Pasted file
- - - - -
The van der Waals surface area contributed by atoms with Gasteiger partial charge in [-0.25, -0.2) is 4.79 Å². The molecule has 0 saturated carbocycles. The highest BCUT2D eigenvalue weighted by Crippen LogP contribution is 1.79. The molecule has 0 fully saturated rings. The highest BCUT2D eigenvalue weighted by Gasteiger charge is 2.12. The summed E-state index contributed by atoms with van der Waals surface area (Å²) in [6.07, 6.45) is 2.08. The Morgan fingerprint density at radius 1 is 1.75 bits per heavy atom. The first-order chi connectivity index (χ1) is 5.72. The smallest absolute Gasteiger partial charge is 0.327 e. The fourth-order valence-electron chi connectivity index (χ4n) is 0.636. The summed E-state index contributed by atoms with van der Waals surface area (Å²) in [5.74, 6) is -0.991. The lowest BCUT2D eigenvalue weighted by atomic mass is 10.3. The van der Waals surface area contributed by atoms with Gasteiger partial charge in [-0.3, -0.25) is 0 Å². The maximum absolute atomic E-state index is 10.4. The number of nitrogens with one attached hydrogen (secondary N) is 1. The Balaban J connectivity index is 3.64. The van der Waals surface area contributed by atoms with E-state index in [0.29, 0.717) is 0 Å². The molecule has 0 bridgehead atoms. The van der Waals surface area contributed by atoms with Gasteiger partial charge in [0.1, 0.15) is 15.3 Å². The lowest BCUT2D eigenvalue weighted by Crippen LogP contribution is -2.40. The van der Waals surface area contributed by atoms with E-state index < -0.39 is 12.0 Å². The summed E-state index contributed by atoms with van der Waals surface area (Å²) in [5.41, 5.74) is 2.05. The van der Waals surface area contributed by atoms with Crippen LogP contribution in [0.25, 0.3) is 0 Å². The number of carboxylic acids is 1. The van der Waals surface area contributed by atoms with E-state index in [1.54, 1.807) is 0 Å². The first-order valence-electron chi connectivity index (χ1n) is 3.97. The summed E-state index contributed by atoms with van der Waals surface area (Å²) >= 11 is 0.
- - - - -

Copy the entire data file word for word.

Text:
The van der Waals surface area contributed by atoms with Gasteiger partial charge in [-0.25, -0.2) is 4.79 Å². The molecule has 0 saturated carbocycles. The highest BCUT2D eigenvalue weighted by Crippen LogP contribution is 1.79. The molecule has 0 fully saturated rings. The highest BCUT2D eigenvalue weighted by Gasteiger charge is 2.12. The summed E-state index contributed by atoms with van der Waals surface area (Å²) in [6.07, 6.45) is 2.08. The Morgan fingerprint density at radius 1 is 1.75 bits per heavy atom. The first-order chi connectivity index (χ1) is 5.72. The smallest absolute Gasteiger partial charge is 0.327 e. The fourth-order valence-electron chi connectivity index (χ4n) is 0.636. The summed E-state index contributed by atoms with van der Waals surface area (Å²) in [5.74, 6) is -0.991. The lowest BCUT2D eigenvalue weighted by atomic mass is 10.3. The van der Waals surface area contributed by atoms with Gasteiger partial charge in [-0.3, -0.25) is 0 Å². The maximum absolute atomic E-state index is 10.4. The number of nitrogens with one attached hydrogen (secondary N) is 1. The Balaban J connectivity index is 3.64. The van der Waals surface area contributed by atoms with E-state index in [0.29, 0.717) is 0 Å². The molecule has 0 bridgehead atoms. The van der Waals surface area contributed by atoms with Gasteiger partial charge in [0.1, 0.15) is 15.3 Å². The lowest BCUT2D eigenvalue weighted by Crippen LogP contribution is -2.40. The van der Waals surface area contributed by atoms with E-state index < -0.39 is 12.0 Å². The summed E-state index contributed by atoms with van der Waals surface area (Å²) in [5.41, 5.74) is 2.05. The van der Waals surface area contributed by atoms with Crippen LogP contribution in [0.25, 0.3) is 0 Å². The number of carboxylic acids is 1. The van der Waals surface area contributed by atoms with E-state index in [1.54, 1.807) is 0 Å². The first-order valence-electron chi connectivity index (χ1n) is 3.97. The summed E-state index contributed by atoms with van der Waals surface area (Å²) >= 11 is 0.